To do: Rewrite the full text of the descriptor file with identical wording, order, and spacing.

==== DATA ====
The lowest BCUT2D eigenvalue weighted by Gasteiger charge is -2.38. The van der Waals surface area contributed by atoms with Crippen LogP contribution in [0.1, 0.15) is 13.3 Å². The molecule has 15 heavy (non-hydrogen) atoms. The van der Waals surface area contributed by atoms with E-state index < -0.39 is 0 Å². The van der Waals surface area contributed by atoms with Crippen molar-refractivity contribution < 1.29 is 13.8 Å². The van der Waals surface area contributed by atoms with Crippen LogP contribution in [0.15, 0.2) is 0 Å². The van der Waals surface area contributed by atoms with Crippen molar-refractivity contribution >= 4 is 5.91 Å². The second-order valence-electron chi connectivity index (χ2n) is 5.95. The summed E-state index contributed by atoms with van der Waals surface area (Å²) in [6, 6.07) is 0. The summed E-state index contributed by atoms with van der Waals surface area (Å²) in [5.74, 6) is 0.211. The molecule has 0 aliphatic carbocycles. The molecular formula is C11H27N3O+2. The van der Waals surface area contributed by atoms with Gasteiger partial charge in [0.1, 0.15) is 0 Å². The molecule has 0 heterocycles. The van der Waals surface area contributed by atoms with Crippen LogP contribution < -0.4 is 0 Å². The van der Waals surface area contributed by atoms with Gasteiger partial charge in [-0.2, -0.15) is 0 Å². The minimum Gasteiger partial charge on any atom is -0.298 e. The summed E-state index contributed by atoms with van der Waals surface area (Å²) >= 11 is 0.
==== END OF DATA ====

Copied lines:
The lowest BCUT2D eigenvalue weighted by Gasteiger charge is -2.38. The van der Waals surface area contributed by atoms with Crippen LogP contribution in [0.1, 0.15) is 13.3 Å². The molecule has 15 heavy (non-hydrogen) atoms. The van der Waals surface area contributed by atoms with E-state index < -0.39 is 0 Å². The van der Waals surface area contributed by atoms with Crippen molar-refractivity contribution < 1.29 is 13.8 Å². The van der Waals surface area contributed by atoms with Crippen LogP contribution in [0.15, 0.2) is 0 Å². The van der Waals surface area contributed by atoms with Crippen molar-refractivity contribution >= 4 is 5.91 Å². The second-order valence-electron chi connectivity index (χ2n) is 5.95. The summed E-state index contributed by atoms with van der Waals surface area (Å²) in [6, 6.07) is 0. The summed E-state index contributed by atoms with van der Waals surface area (Å²) in [5.74, 6) is 0.211. The molecule has 0 aliphatic carbocycles. The molecular formula is C11H27N3O+2. The van der Waals surface area contributed by atoms with Gasteiger partial charge in [0.1, 0.15) is 0 Å². The molecule has 0 heterocycles. The van der Waals surface area contributed by atoms with Crippen LogP contribution < -0.4 is 0 Å². The van der Waals surface area contributed by atoms with Gasteiger partial charge in [-0.2, -0.15) is 0 Å². The minimum Gasteiger partial charge on any atom is -0.298 e. The summed E-state index contributed by atoms with van der Waals surface area (Å²) >= 11 is 0.